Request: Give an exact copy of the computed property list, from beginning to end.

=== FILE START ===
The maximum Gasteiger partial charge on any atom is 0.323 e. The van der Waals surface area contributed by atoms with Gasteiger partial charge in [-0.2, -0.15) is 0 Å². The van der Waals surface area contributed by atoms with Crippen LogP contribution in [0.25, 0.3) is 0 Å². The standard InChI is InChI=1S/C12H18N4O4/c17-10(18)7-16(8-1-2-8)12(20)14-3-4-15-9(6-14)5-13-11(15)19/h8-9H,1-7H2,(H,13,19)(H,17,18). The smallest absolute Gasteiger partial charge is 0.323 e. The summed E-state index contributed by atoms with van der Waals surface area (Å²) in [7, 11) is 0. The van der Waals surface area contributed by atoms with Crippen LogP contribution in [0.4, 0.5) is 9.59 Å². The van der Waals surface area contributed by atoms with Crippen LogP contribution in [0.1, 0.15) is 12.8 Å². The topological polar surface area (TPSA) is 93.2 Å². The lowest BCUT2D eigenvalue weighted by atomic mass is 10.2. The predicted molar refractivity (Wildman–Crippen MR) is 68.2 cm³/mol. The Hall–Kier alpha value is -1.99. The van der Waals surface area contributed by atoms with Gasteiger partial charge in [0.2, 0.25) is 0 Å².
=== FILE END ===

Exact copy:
The maximum Gasteiger partial charge on any atom is 0.323 e. The van der Waals surface area contributed by atoms with Gasteiger partial charge in [-0.2, -0.15) is 0 Å². The van der Waals surface area contributed by atoms with Crippen LogP contribution in [0.25, 0.3) is 0 Å². The standard InChI is InChI=1S/C12H18N4O4/c17-10(18)7-16(8-1-2-8)12(20)14-3-4-15-9(6-14)5-13-11(15)19/h8-9H,1-7H2,(H,13,19)(H,17,18). The smallest absolute Gasteiger partial charge is 0.323 e. The summed E-state index contributed by atoms with van der Waals surface area (Å²) in [7, 11) is 0. The van der Waals surface area contributed by atoms with Crippen LogP contribution in [0.4, 0.5) is 9.59 Å². The van der Waals surface area contributed by atoms with Crippen LogP contribution in [0.1, 0.15) is 12.8 Å². The topological polar surface area (TPSA) is 93.2 Å². The lowest BCUT2D eigenvalue weighted by atomic mass is 10.2. The predicted molar refractivity (Wildman–Crippen MR) is 68.2 cm³/mol. The Hall–Kier alpha value is -1.99. The van der Waals surface area contributed by atoms with Gasteiger partial charge in [0.2, 0.25) is 0 Å².